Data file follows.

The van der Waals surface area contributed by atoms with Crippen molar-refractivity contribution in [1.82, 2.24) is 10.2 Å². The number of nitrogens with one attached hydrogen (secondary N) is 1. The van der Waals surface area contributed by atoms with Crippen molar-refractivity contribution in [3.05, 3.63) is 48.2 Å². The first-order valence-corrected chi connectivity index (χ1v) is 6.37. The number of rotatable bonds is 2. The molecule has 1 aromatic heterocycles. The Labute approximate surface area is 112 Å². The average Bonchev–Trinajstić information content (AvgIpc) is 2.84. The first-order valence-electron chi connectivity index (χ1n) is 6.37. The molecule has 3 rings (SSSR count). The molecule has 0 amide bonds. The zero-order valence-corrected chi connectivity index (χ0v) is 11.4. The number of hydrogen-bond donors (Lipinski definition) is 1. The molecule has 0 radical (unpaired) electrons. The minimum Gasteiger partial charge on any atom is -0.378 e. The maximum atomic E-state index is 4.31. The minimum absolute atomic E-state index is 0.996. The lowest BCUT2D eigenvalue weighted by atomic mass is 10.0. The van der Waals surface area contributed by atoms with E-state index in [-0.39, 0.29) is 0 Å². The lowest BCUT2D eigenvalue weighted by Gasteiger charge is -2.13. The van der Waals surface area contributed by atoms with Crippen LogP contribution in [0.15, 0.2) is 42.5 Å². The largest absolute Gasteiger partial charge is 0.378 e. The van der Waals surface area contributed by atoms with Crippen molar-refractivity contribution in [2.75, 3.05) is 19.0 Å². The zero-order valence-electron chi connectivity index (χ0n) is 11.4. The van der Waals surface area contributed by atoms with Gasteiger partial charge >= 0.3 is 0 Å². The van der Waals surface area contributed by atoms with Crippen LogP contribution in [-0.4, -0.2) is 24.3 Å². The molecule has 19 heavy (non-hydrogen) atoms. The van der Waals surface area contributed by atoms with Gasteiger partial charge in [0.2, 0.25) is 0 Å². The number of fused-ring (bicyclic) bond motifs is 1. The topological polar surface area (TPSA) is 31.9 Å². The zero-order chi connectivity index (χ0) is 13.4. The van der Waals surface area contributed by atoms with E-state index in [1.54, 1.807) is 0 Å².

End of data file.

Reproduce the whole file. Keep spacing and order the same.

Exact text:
The van der Waals surface area contributed by atoms with Crippen molar-refractivity contribution in [1.82, 2.24) is 10.2 Å². The number of nitrogens with one attached hydrogen (secondary N) is 1. The van der Waals surface area contributed by atoms with Crippen molar-refractivity contribution in [3.05, 3.63) is 48.2 Å². The first-order valence-corrected chi connectivity index (χ1v) is 6.37. The number of rotatable bonds is 2. The molecule has 1 aromatic heterocycles. The Labute approximate surface area is 112 Å². The average Bonchev–Trinajstić information content (AvgIpc) is 2.84. The first-order valence-electron chi connectivity index (χ1n) is 6.37. The molecule has 3 rings (SSSR count). The molecule has 0 amide bonds. The zero-order valence-corrected chi connectivity index (χ0v) is 11.4. The number of hydrogen-bond donors (Lipinski definition) is 1. The molecule has 0 radical (unpaired) electrons. The minimum Gasteiger partial charge on any atom is -0.378 e. The maximum atomic E-state index is 4.31. The minimum absolute atomic E-state index is 0.996. The lowest BCUT2D eigenvalue weighted by atomic mass is 10.0. The van der Waals surface area contributed by atoms with E-state index in [-0.39, 0.29) is 0 Å². The lowest BCUT2D eigenvalue weighted by Gasteiger charge is -2.13. The van der Waals surface area contributed by atoms with Crippen LogP contribution in [0.15, 0.2) is 42.5 Å². The largest absolute Gasteiger partial charge is 0.378 e. The van der Waals surface area contributed by atoms with Crippen molar-refractivity contribution in [2.75, 3.05) is 19.0 Å². The zero-order valence-electron chi connectivity index (χ0n) is 11.4. The van der Waals surface area contributed by atoms with Gasteiger partial charge >= 0.3 is 0 Å². The van der Waals surface area contributed by atoms with Crippen LogP contribution in [-0.4, -0.2) is 24.3 Å². The molecule has 19 heavy (non-hydrogen) atoms. The van der Waals surface area contributed by atoms with Gasteiger partial charge in [0.2, 0.25) is 0 Å². The number of fused-ring (bicyclic) bond motifs is 1. The topological polar surface area (TPSA) is 31.9 Å². The zero-order chi connectivity index (χ0) is 13.4. The van der Waals surface area contributed by atoms with E-state index in [1.54, 1.807) is 0 Å².